Indonesian officials have taken the unusual step of reassuring Indonesian taxpayers who have undeclared assets stashed in Singaporean institutions that they will not be targeted by Singaporean officials if they come forward.
Despite recent reports that Singaporean banks are sharing the names of their clients embracing Indonesia’s tax amnesty with the local police, the State Palace believes the neighboring country will not hinder the implementation of the program.
Indonesian cabinet secretary Pramono Anung called on Indonesian taxpayers who have money stashed in Singapore to “not be afraid” of participating in the tax pardon, the Jakarta Post reported on Saturday.
He rejected reports that participation in the program would be considered tax evasion in the neighboring country. The scheme is understood to have seen more than 117.3 trillion rupiah US$12bn declared by Indonesians since the programme was introduced in Jakarta in June.
Anung explained that finance minister Sri Mulyani Indrawati had communicated with her counterpart in Singapore about the issue. In addition, during a meeting at the ASEAN Summit last week, the Singaporean finance minister and prime minister assured attendees that the country was making no attempts to hinder the tax amnesty program.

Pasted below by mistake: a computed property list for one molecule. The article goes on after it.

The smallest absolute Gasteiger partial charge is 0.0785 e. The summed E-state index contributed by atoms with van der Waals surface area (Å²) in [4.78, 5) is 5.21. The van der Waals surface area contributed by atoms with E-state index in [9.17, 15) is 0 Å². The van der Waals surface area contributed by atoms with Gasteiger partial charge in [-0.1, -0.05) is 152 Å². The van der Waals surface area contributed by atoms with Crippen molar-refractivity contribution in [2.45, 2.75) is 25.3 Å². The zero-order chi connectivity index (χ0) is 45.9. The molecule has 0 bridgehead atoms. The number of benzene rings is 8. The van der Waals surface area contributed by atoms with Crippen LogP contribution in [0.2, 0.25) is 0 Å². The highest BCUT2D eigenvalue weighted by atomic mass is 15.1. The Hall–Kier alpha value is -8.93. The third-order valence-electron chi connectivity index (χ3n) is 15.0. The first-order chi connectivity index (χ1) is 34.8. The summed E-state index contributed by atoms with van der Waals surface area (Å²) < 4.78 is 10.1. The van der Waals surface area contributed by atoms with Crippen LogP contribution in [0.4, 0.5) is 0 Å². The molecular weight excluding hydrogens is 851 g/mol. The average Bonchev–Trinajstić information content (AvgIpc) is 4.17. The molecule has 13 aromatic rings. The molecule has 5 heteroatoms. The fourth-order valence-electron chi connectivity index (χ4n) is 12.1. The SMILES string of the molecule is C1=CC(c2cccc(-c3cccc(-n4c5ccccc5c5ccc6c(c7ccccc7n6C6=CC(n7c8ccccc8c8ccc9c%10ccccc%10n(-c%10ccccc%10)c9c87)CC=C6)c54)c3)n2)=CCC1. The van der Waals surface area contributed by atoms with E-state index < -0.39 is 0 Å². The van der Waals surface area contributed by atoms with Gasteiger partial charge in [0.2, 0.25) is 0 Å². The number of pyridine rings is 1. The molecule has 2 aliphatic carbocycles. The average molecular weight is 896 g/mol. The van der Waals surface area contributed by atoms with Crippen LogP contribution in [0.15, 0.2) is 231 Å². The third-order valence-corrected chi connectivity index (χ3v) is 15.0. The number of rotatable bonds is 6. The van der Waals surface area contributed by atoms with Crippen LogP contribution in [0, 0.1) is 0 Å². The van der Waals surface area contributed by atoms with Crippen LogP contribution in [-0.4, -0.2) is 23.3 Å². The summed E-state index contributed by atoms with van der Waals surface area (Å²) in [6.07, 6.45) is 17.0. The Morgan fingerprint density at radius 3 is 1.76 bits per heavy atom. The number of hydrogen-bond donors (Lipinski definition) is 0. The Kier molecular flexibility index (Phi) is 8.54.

‘Do not be afraid’
“Thus, anyone who puts their assets in Singapore and wants to join the tax amnesty, whether in the form of assets repatriation or declaration, please do not be afraid because the applicable law is the Indonesian tax regulation,” Anung said in Jakarta on Friday.
Meanwhile, finance minister Sri Mulyani also reiterated that the Singaporean government had told her that it had asked Singaporean banks to facilitate the participation of their high-wealth Indonesian customers in the program.
“There are four Singaporean banks where Indonesian high-wealth individuals put their money. They were asked to facilitate and provide ease for customers joining the tax amnesty and they also confirmed the reported transactions were not classified as suspicious,” she said.
As reported, Indonesia became the latest country to launch tax amnesty programme, in an effort boost its tax coffers ahead of the introduction of the OECD’s Common Reporting Standard. The CRS is aimed at introducing a global system of automatic exchange of information over the next two years.
Other countries which have also introduced tax amnesties have included Argentina and, as reported, South Africa.
Also n July, as reported, Singapore formally refuted claims that it was trying to undermine Indonesia’s then-just-launched tax amnesty scheme. In a joint statement, the city-state’s Finance Ministry and Monetary Authority of Singapore said Singapore “has not cut tax rates or changed any of our policies in response to Indonesia’s Tax Amnesty Programme”.